8 Ways Kids Can Stand Up for Victims of Cyberbullying

Teach your kids to stick up for those bullied online

kids on smartphones

When bullying occurs, bystanders play a pivotal role in stopping the bullying. In fact, if just one person says something, the bullying stops almost immediately. But how can bystanders help put an end to cyberbullying? Watching something unfold online is much different than witnessing it in person.

In fact, many times kids have no idea what to do when they witness cyberbullying. According to Pew Internet and American Life Project, 90 percent of tweens and teens ages 12 to 17 say they have witnessed some form of online cruelty and have ignored it.

What’s more, 35 percent admit to having done this frequently.

But for cyberbullying to end, kids need to do something when they witness it. Here are eight ways kids can respond to cyberbullying when they see it.

Avoid liking or favoriting mean posts. No matter how funny your teen thinks a post is, remind him that mean posts constitute cyberbullying. Liking or favoriting a mean post contributes to the cyberbullying and gives the cyberbully the audience she was looking for. What’s more, adding a comment to the post is even more detrimental to the victim.

Post words of encouragement. Encourage your child to support the victim by posting a positive comment. For instance, he could say something like: “I disagree with what is being said about you.” Or he could post something like: “Don’t believe what she is saying. It is not true.”

Rally friends to show support. In addition to posting his own positive comments, encourage your child to get his friends to support the victim as well.

Tell an adult. Anytime your child witnesses cyberbullying, he should let you know what he sees. Telling you, a teacher or an administrator is a good first step to putting an end to the cyberbullying. Many times, getting adults involved brings the cyberbullying to an end.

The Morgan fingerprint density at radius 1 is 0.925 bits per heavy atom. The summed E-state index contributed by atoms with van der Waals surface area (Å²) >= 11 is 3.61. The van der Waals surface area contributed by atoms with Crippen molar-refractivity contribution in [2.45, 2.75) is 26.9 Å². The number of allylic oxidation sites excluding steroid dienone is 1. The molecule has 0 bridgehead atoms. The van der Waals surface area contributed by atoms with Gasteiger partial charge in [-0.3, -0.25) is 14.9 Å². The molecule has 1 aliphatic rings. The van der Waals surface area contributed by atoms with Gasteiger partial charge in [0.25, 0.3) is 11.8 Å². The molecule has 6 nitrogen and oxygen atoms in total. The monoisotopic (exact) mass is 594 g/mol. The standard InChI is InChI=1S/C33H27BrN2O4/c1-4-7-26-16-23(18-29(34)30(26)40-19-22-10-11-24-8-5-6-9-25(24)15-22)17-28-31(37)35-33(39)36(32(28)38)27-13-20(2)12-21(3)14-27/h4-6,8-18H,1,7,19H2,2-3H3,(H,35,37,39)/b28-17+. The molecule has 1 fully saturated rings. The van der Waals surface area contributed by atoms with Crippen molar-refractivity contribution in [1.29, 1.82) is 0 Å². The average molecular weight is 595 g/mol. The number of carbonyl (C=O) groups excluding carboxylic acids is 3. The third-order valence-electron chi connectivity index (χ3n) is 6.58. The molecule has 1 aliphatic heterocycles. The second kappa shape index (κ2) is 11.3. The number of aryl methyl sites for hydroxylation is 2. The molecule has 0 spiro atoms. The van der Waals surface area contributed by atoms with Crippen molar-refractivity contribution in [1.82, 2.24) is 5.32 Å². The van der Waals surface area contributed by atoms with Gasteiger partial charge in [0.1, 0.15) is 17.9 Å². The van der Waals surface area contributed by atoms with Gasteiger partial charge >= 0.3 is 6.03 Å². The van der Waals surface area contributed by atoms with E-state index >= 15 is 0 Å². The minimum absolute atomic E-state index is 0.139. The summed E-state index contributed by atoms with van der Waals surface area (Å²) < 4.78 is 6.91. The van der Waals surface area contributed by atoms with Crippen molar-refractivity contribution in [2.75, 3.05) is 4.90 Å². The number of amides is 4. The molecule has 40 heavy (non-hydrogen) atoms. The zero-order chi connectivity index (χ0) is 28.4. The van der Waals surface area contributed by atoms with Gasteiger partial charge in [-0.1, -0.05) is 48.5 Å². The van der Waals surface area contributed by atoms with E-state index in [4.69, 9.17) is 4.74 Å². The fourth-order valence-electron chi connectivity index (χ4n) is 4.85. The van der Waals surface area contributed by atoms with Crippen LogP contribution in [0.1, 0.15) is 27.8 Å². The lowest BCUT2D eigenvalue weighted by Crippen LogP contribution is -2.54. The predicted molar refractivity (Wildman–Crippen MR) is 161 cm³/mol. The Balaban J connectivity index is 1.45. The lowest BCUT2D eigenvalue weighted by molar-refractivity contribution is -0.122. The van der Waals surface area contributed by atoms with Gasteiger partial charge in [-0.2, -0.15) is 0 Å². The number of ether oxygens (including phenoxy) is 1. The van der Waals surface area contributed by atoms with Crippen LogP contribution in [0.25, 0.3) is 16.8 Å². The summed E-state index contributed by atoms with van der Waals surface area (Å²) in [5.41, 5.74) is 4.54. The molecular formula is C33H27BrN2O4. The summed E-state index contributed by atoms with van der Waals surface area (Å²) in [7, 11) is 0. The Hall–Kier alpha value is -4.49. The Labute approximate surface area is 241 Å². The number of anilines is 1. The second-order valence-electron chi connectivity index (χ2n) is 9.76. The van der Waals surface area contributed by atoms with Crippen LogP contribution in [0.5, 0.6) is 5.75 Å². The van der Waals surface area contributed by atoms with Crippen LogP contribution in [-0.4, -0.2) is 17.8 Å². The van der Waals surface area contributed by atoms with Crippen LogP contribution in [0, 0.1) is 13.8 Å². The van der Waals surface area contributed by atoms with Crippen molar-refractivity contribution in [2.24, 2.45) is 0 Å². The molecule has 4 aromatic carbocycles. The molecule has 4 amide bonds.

Block the cyberbully. One way to end cyberbullying, is to cut off the cyberbully's ability to spread her message.

If she starts losing followers and friends online, it may encourage her to stop cyberbullying others.

Never assume cyberbullying is a private matter. Cyberbullying occurs online for the entire world to see. As a result, it is not a private issue. It is a very public, and a very painful one. It is important for witnesses to take steps to see it come to an end. Remind your child that not doing something communicates that he condones what is happening.

Avoid insulting the cyberbully. While what the cyberbully is doing wrong, it is not helpful to a victim of bullying, if others get involved by insulting or ridiculing the cyberbully. In fact, that type of response puts your child on the same level as the cyberbully. It also might make things worse for the victim. Encourage your kids to always be respectful online, even to people who are mean and rude.

Use creative ways to address cyberbullying. While there are many other ways to address cyberbullying there is one initiative hopes to give witnesses a simple way to shut down cyberbullying as soon as it starts.

Known as “I Am a Witness,” the campaign consists of a simple icon, or emoji, depicting an open eye within a speech bubble.

If someone is trashing another person, the idea is that the teen can simply respond with the open eye emoji instead of using words. Using the emoji communicates to the victims of bullying that they are not alone. It allows the user to say: “I see what is happening to you and I think it is wrong.”

The program’s goal is to fill a void for kids who want to say something about the bullying, but have no idea what to say. The icon gives kids a way to point out bullying without saying much. 

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